Nutrition and Food
Representations of food and eating in TL do not follow sports nutrition myths, fads, and stereotypes. The players scarf fast food kabobs, drink beer in the locker room and out at the bar, and share potluck dishes they bring to a holiday meal. There is no excess of supplements, restrictive eating regimes, or protein shakes.
Coach Ted is as sweet as the food he shares and enjoys. He brings club owner Rebecca Welton home-made biscuits (sugar cookies) everyday. On the topic of sugar, Ted says, “I’ve never met someone who doesn’t eat sugar. Only heard about ’em, and they all live in this godless place called Santa Monica.” And on his favourite dessert, he says, “Ice cream’s the best. It’s kinda like seeing Billy Joel live. Never disappoints.”
The Fitness of Teams
In this sports dramedy, characters manage the stress not of the daily grind of elite level fitness training but of various personal issues and relationships. Although they come from many different countries and ethnic backgrounds, the team players chat, bicker, and support each other as a team. As one TL Facebook group fan responded, “I love how fitness is not the centre of the story. Football and exercise are their job, but community and relationships are the centre.”
This LA Times article interviewed pro soccer coaches and players who are also TL fans because of the way the show features the interpersonal and psychological aspects of team play. The article quotes one American men’s national team coach who says that the strength of TL is not football itself but rather everything around football: “I don’t watch the show for what I see on the field. That’s not the point […]. But I think, in any sport, a lot of team success is what happens in the locker room. And they get that absolutely right.”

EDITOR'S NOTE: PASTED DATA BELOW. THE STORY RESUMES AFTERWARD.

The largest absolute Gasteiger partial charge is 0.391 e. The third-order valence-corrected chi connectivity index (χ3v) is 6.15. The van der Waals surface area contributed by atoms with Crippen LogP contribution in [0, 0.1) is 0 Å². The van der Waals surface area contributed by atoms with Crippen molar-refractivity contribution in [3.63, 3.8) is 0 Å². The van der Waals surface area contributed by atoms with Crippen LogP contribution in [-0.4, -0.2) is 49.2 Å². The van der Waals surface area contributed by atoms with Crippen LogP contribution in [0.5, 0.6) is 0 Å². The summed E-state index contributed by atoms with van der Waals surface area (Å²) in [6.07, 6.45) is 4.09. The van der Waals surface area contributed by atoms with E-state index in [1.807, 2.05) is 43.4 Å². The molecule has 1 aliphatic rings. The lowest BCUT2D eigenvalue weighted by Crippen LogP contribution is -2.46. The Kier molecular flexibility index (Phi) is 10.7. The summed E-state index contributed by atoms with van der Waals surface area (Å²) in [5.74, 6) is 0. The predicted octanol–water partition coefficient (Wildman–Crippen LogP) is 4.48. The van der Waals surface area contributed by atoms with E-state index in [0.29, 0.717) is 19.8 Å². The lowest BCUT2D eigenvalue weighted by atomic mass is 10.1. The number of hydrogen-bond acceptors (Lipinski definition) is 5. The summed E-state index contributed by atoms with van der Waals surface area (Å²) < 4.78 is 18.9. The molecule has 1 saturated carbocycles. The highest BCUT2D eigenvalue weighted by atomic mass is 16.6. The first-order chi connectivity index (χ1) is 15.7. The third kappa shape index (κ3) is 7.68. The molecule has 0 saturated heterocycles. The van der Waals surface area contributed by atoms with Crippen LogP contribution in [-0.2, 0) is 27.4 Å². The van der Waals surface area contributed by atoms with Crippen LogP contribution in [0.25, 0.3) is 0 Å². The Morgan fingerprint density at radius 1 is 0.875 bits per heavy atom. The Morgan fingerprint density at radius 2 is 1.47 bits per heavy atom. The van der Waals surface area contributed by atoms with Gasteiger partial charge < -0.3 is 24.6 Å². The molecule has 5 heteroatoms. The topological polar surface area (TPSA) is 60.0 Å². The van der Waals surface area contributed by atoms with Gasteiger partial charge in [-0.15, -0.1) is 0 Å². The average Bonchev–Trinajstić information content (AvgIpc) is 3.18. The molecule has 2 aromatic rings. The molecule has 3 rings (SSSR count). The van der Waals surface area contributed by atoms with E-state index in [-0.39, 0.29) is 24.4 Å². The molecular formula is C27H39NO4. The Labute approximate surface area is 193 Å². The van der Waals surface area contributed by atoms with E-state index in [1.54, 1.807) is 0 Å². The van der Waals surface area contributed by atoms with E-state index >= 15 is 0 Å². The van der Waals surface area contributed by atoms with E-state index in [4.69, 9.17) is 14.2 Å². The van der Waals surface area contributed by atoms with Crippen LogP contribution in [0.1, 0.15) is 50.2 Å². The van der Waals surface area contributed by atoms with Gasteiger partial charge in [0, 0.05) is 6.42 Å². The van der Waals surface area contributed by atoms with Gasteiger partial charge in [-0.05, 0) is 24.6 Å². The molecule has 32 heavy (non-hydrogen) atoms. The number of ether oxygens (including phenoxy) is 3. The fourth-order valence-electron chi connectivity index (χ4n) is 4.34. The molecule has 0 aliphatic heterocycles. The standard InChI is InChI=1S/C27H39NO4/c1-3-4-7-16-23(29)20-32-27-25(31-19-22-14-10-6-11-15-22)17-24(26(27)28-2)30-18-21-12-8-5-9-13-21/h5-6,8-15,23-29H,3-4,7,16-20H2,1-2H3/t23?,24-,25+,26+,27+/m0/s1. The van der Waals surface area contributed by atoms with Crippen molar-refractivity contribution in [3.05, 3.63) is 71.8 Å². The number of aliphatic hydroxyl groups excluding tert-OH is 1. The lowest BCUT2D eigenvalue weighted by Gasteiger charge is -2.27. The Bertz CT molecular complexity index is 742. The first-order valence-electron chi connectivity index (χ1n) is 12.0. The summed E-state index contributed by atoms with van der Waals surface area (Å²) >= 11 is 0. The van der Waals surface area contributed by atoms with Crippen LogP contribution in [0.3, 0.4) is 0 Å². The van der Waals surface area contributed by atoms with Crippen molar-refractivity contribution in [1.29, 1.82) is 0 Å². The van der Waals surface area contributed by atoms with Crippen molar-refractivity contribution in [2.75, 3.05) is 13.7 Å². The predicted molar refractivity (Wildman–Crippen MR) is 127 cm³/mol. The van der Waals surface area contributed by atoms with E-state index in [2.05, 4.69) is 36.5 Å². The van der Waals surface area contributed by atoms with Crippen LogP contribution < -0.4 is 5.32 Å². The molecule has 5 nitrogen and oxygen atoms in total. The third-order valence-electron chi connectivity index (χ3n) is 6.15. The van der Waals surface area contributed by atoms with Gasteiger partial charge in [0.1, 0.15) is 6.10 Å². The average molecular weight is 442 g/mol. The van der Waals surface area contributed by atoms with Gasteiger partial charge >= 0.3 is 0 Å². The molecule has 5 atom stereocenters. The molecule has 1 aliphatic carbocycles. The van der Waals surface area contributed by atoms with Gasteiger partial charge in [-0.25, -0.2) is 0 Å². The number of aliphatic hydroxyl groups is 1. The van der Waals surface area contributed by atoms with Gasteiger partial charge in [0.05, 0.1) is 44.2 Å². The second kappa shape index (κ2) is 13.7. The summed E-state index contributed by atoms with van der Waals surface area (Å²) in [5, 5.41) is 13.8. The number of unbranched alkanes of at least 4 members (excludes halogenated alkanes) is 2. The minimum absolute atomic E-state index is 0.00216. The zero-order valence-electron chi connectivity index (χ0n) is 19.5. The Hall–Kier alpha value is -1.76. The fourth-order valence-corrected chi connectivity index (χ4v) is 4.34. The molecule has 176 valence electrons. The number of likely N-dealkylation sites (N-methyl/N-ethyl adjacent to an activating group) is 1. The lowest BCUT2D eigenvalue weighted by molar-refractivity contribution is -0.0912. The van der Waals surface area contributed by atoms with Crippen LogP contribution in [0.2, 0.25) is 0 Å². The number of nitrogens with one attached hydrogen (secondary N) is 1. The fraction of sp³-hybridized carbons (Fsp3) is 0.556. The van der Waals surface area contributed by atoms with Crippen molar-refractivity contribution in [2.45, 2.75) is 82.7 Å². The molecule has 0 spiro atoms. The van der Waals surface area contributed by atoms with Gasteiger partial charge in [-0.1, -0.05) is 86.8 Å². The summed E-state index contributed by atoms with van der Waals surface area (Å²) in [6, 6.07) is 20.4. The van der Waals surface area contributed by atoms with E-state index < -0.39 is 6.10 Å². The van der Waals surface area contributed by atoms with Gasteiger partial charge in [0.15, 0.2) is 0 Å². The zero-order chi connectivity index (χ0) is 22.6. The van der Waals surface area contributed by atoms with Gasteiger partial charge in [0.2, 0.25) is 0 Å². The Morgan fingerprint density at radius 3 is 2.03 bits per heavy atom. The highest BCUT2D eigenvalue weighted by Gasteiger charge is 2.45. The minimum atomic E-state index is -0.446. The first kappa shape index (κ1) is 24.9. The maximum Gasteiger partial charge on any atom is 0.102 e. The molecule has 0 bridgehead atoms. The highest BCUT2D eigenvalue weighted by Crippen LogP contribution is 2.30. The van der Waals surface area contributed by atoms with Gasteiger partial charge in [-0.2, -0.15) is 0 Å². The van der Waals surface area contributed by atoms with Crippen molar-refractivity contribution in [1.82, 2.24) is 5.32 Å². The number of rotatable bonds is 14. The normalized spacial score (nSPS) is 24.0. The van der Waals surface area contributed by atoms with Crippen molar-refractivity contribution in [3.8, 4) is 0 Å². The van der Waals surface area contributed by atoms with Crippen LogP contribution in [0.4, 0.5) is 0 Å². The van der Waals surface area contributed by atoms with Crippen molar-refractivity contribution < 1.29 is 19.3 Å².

So, with the help of the fan group, I have discerned that TL is not, ultimately, a show about the fitness of professional football. However, there’s much more to say on how TL represents team dynamics, psychological health, and gender in sports. But I’ll have get back to you on those topics—after consulting further with my 22K fan friends.
Have you played scrimmage, shinny, or pick up? Until this past summer, I had not (as for many years I lacked a team sport to play, as I guest blog about elsewhere). Friends, let me tell you that I think scrimmage is AWESOME. I didn’t realize how awesome until after the end of our short “season” these past few months.
If you already know scrimmage or pick up is awesome, this post will not be news to you. But still, read on to re-affirm what you and I now know together.
No Refs = Self-Regulation
In regular team games, a referee is there to make calls so no one else has to. But when you are self-reffing, everyone has to monitor their own potentially illegal moves. Obviously, this leads to more individual accountability during gameplay, but it got players talking to each other about the calls. One time I saw players stop to discuss what might have been a hand ball, and compare what they knew about the rules about hand balls, but then play happily resumed.
In reffed games you always want rulings in your team’s favour, but without refs everyone seems to take more responsibility to play fairly, and the talking creates both game understanding and player camaraderie.
Slower Pacing = Safer Play
When you’re in a traditional team game, everyone wants to hurry up and score. But in scrimmage everyone takes their time, sets up, passes more. One striker with a killer goal shot deliberately eased up when she came in to shoot (which was fortunate for me when I was in goal). The result of slower play seemed to be that everyone got more chances to touch the ball, yet folks didn’t get tired out.